• Hannah Telluselle

The ride towards death

Updated: Oct 20

She screamed no and didn't want to enter the ambulance, that day when her husband had called for one. It took them more than 45 minutes to convince her to come with them. She must have understood that it would be her last ride. She had been sleeping for two days straight and were possibly just exhausted, although her cancer certainly had taken its toll on her. Just a couple of weeks earlier, my mother was so happy to plan for moving to a hospice where they would let her Golden Retriever come and visit too and we were all planning for her to receive a soft ease into the inevitable, that we thought still laid months ahead.

About a month earlier, I had received a pamphlet on what to expect and prepare for, when someone was about to die, from a friend of a friend, whose mother also had died from breast-cancer. It said things that when it was drawing near, the hospital wouldn't provide any food, electrolytes or even water, only morphine through a pump. And that we could wet her lips with a special stick, but should deny her water, for her body to easier shut off. My mother convinced her husband to go and get her some fruit-soup of a special kind she liked that she drank midweek and thus was able to talk a little, to some of all people who came to say their goodbyes. Her husband Christer, later shared with me that we should all remember that although we all were sad, we only had one person to say good-bye to, while she had many, she had said. I touched her hand, her cheek and said mine.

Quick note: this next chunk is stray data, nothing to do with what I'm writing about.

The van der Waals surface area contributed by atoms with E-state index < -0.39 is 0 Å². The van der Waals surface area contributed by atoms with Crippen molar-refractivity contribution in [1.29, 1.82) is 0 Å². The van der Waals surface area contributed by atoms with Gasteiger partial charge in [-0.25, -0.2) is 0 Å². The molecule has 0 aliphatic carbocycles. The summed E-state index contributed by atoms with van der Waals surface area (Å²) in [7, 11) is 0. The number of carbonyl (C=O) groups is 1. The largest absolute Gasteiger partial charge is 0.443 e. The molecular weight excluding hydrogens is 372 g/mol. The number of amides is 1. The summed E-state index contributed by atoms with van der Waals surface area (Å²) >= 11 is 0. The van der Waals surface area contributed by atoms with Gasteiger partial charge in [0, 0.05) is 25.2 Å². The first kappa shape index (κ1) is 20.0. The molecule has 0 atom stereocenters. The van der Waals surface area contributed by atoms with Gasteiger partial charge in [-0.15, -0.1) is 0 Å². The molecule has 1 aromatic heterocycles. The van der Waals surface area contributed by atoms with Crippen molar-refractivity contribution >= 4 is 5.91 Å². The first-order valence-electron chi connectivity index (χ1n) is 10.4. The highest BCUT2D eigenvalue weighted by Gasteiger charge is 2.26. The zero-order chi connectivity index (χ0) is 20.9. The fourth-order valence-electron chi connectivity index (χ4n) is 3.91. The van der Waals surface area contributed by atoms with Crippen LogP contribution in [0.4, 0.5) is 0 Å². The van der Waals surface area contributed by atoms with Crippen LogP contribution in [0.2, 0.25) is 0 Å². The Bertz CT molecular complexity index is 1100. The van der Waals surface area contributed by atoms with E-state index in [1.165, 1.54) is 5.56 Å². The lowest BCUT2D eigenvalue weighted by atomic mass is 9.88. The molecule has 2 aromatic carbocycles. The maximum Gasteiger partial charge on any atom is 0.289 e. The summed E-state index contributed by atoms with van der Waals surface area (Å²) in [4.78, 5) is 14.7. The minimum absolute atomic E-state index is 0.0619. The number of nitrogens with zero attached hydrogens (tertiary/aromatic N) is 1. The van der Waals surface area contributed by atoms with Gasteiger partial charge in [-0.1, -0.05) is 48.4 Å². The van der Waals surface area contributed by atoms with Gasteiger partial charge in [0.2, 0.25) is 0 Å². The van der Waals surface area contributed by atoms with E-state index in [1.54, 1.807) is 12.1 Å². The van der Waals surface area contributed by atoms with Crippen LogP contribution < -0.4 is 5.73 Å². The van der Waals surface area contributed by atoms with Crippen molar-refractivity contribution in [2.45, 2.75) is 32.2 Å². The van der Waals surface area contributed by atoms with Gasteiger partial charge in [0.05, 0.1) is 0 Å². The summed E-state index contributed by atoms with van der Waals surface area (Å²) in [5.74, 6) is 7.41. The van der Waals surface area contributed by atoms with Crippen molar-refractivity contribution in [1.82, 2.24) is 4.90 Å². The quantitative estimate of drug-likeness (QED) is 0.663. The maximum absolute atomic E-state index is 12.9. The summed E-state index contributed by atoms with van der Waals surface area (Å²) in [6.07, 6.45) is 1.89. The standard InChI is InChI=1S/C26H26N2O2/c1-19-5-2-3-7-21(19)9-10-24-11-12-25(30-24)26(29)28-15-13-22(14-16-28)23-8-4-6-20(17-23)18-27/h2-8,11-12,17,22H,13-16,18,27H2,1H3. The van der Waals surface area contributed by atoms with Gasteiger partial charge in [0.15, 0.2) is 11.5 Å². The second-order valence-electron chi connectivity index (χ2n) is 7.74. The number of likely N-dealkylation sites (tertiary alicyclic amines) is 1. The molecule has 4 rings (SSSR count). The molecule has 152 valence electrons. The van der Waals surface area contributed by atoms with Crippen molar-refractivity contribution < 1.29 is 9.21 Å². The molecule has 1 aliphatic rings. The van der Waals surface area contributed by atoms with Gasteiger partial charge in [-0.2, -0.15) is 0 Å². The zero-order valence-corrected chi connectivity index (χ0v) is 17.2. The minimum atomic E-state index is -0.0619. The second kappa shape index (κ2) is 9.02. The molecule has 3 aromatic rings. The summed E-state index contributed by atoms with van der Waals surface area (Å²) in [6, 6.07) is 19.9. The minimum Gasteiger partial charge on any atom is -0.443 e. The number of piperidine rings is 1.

I am so sorry she had to go this way. Who is to say when it's time?

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